Bloomberg reported on Friday, that there is a wide disagreement and controversy between the European Commission and the European Central Bank regarding a plan to impose taxes on Russian assets subject to sanctions.
Bloomberg stated, quoting informed sources, that differences arose between the European Commission and the European Central Bank, as well as within the European Union, over the issue of imposing a tax on profits from the use of frozen Russian assets, and about plans to use the profits of the frozen assets of the Russian Central Bank to help in the reconstruction of Ukraine, and because Decision deadlines.
European Commission President Ursula von der Leyen said earlier that the European Commission will come out with a specific proposal to the EU countries by August to use the frozen assets of the Russian Central Bank in the European Union to help in the reconstruction of Ukraine.
Belgian Prime Minister Alexander de Croo said the EU intends to use excess profits from the use of frozen Russian assets in the EU to help Ukraine, and expects to receive at least three billion Euros annually.
On Thursday, European Union executives objected to European Central Bank President Christine Lagarde in response to the bank’s warning that action on frozen assets could threaten financial stability in the Eurozone and the liquidity of the single currency.
The European Commission also rejected the ECB’s arguments, saying that when the assets were initially frozen in February 2022, the risks were assessed, and at the moment, none of them have materialized.
Bloomberg pointed out that the tax on additional income from the use of frozen assets, which is scheduled to be introduced, does not affect the assets themselves, nor the claims of the Russian Central Bank, or the role of the European Union in ensuring the safety of securities.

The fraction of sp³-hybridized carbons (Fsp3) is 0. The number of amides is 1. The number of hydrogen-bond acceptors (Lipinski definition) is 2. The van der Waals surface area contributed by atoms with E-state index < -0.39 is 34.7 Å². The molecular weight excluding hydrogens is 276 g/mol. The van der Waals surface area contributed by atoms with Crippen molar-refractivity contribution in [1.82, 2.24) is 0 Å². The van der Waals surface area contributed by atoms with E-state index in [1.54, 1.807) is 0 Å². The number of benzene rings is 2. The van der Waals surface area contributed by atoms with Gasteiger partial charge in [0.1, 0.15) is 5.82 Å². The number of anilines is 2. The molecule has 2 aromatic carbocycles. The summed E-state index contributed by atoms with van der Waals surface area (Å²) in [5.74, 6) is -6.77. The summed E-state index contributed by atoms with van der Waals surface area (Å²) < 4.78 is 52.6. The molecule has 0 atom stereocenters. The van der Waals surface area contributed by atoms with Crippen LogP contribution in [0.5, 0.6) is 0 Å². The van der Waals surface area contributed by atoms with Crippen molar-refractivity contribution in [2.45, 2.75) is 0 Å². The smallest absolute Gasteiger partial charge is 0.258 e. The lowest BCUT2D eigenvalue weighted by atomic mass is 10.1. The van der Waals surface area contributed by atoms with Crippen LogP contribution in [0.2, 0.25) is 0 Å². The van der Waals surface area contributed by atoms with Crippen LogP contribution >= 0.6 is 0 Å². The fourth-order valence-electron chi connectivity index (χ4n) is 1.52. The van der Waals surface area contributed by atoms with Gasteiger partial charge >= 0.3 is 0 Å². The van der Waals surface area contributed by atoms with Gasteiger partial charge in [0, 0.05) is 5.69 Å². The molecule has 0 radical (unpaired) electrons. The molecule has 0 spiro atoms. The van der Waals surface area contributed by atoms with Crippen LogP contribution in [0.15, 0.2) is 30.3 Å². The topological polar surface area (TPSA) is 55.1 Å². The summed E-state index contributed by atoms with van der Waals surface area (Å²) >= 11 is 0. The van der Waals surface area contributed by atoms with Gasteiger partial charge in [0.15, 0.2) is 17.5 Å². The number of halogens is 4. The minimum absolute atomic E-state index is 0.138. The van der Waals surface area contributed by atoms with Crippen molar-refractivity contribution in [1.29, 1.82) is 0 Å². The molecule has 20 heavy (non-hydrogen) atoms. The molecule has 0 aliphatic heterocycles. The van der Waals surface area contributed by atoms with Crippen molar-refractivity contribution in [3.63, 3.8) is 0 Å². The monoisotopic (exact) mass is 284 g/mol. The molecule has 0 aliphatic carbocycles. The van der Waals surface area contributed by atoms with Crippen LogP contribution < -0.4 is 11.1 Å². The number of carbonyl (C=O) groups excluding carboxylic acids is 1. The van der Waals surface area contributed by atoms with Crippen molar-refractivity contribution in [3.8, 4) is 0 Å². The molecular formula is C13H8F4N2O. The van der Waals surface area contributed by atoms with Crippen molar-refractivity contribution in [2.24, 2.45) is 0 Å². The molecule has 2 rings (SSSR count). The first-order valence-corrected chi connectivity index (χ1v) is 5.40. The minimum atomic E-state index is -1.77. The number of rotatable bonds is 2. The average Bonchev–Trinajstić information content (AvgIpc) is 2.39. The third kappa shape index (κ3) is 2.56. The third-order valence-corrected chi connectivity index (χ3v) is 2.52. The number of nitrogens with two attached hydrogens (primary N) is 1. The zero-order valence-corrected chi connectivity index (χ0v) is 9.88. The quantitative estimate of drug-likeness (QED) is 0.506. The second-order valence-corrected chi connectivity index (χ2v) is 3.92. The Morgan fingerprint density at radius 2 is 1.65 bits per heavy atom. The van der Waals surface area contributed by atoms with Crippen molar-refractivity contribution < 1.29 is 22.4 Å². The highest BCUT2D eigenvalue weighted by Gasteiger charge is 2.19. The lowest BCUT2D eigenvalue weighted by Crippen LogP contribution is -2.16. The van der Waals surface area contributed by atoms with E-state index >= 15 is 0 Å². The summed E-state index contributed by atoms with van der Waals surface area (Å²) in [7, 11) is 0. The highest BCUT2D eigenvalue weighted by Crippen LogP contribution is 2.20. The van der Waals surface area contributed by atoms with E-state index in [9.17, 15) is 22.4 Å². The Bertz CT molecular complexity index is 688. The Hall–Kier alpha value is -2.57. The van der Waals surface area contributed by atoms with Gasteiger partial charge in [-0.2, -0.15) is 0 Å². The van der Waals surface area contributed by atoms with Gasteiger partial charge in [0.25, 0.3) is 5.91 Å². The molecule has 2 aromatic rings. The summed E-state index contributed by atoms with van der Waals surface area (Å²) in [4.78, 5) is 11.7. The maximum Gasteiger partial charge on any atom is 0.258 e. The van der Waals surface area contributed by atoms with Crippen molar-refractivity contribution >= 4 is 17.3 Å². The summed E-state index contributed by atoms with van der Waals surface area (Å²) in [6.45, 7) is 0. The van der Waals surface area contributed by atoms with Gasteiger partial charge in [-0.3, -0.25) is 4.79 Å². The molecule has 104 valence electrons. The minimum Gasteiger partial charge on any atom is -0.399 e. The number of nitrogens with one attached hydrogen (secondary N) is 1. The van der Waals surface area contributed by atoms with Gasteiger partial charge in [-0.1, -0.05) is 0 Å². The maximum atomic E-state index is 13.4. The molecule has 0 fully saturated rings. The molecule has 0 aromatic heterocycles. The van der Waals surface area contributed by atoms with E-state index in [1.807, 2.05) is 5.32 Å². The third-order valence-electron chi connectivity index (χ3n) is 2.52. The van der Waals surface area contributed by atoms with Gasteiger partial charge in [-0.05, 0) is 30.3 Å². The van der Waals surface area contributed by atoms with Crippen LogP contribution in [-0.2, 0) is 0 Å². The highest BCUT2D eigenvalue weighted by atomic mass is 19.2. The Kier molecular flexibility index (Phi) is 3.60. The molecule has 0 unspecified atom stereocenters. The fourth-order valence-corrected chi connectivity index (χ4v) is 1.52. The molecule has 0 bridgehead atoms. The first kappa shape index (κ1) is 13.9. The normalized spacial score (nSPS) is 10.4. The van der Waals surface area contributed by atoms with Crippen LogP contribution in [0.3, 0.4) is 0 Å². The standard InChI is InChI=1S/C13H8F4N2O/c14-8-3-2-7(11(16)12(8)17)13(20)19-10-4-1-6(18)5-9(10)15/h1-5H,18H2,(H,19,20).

The timetable for the decision was postponed after the summer recess, as not only the European Union and the European Central Bank agreed, but also the European Union member states themselves.
“France proposed earlier this week to consider a two-stage process as a compromise that would first freeze the revenues and then discuss how to use them,” Bloomberg sources said.
Russian presidential spokesman Dmitry Peskov said, earlier, that the authorities are taking measures to protect the Russian economy and companies, in light of the measures taken by a number of countries against Russia.
Peskov also said that the gangster actions practiced by Western countries with regard to Moscow’s assets cannot be placed within the framework of international law, and that all attempts to legitimize this are doomed to failure, adding that Moscow will monitor the West’s subsequent actions.